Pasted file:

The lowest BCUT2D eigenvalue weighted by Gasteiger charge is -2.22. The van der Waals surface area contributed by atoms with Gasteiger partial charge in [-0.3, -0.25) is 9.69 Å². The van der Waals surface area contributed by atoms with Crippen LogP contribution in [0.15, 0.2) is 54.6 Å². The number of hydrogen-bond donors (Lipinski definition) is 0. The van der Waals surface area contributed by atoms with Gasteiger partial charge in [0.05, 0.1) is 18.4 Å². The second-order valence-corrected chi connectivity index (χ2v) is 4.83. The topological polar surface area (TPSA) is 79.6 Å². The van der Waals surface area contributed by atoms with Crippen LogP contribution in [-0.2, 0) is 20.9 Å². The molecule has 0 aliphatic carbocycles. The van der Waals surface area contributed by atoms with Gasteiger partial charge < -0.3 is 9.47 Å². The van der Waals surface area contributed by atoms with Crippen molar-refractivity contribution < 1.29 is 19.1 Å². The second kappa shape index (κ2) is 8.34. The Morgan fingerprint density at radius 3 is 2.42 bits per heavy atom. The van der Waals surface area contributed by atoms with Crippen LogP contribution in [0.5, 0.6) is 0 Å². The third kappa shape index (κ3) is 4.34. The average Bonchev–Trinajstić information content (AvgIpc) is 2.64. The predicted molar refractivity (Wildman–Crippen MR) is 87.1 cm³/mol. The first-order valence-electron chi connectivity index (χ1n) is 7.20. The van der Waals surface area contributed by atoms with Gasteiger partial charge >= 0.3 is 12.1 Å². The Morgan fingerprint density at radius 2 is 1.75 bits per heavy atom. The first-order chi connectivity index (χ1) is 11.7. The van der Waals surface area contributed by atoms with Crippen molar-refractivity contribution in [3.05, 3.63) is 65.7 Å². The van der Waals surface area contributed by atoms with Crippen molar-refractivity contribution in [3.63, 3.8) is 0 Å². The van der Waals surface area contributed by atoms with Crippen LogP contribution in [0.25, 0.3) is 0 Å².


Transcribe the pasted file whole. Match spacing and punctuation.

The lowest BCUT2D eigenvalue weighted by Gasteiger charge is -2.22. The van der Waals surface area contributed by atoms with Gasteiger partial charge in [-0.3, -0.25) is 9.69 Å². The van der Waals surface area contributed by atoms with Crippen LogP contribution in [0.15, 0.2) is 54.6 Å². The number of hydrogen-bond donors (Lipinski definition) is 0. The van der Waals surface area contributed by atoms with Gasteiger partial charge in [0.05, 0.1) is 18.4 Å². The second-order valence-corrected chi connectivity index (χ2v) is 4.83. The topological polar surface area (TPSA) is 79.6 Å². The van der Waals surface area contributed by atoms with Crippen LogP contribution in [-0.2, 0) is 20.9 Å². The molecule has 0 aliphatic carbocycles. The van der Waals surface area contributed by atoms with Gasteiger partial charge < -0.3 is 9.47 Å². The van der Waals surface area contributed by atoms with Crippen molar-refractivity contribution < 1.29 is 19.1 Å². The second kappa shape index (κ2) is 8.34. The Morgan fingerprint density at radius 3 is 2.42 bits per heavy atom. The van der Waals surface area contributed by atoms with Crippen LogP contribution in [0.5, 0.6) is 0 Å². The third kappa shape index (κ3) is 4.34. The average Bonchev–Trinajstić information content (AvgIpc) is 2.64. The predicted molar refractivity (Wildman–Crippen MR) is 87.1 cm³/mol. The first-order valence-electron chi connectivity index (χ1n) is 7.20. The van der Waals surface area contributed by atoms with Gasteiger partial charge >= 0.3 is 12.1 Å². The Morgan fingerprint density at radius 2 is 1.75 bits per heavy atom. The first-order chi connectivity index (χ1) is 11.7. The van der Waals surface area contributed by atoms with Crippen molar-refractivity contribution in [3.05, 3.63) is 65.7 Å². The van der Waals surface area contributed by atoms with Crippen molar-refractivity contribution in [3.63, 3.8) is 0 Å². The van der Waals surface area contributed by atoms with Crippen LogP contribution in [0.25, 0.3) is 0 Å².